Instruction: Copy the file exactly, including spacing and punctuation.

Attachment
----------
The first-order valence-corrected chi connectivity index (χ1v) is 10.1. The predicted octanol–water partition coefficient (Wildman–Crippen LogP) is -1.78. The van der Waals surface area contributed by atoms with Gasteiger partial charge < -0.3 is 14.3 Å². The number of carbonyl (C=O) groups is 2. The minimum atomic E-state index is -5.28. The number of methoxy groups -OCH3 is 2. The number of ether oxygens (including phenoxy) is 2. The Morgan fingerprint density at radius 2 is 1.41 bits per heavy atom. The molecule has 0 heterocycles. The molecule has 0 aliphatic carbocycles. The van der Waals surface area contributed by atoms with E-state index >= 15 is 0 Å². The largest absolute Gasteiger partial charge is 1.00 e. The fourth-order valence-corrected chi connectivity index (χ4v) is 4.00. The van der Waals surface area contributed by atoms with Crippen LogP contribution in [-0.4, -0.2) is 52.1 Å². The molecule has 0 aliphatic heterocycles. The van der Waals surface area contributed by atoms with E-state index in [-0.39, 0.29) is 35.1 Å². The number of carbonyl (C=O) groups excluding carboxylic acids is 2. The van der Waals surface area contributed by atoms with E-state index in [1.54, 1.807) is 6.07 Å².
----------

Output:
The first-order valence-corrected chi connectivity index (χ1v) is 10.1. The predicted octanol–water partition coefficient (Wildman–Crippen LogP) is -1.78. The van der Waals surface area contributed by atoms with Gasteiger partial charge < -0.3 is 14.3 Å². The number of carbonyl (C=O) groups is 2. The minimum atomic E-state index is -5.28. The number of methoxy groups -OCH3 is 2. The number of ether oxygens (including phenoxy) is 2. The Morgan fingerprint density at radius 2 is 1.41 bits per heavy atom. The molecule has 0 heterocycles. The molecule has 0 aliphatic carbocycles. The van der Waals surface area contributed by atoms with E-state index >= 15 is 0 Å². The largest absolute Gasteiger partial charge is 1.00 e. The fourth-order valence-corrected chi connectivity index (χ4v) is 4.00. The van der Waals surface area contributed by atoms with Crippen LogP contribution in [-0.4, -0.2) is 52.1 Å². The molecule has 0 aliphatic heterocycles. The van der Waals surface area contributed by atoms with E-state index in [-0.39, 0.29) is 35.1 Å². The number of carbonyl (C=O) groups excluding carboxylic acids is 2. The van der Waals surface area contributed by atoms with E-state index in [1.54, 1.807) is 6.07 Å².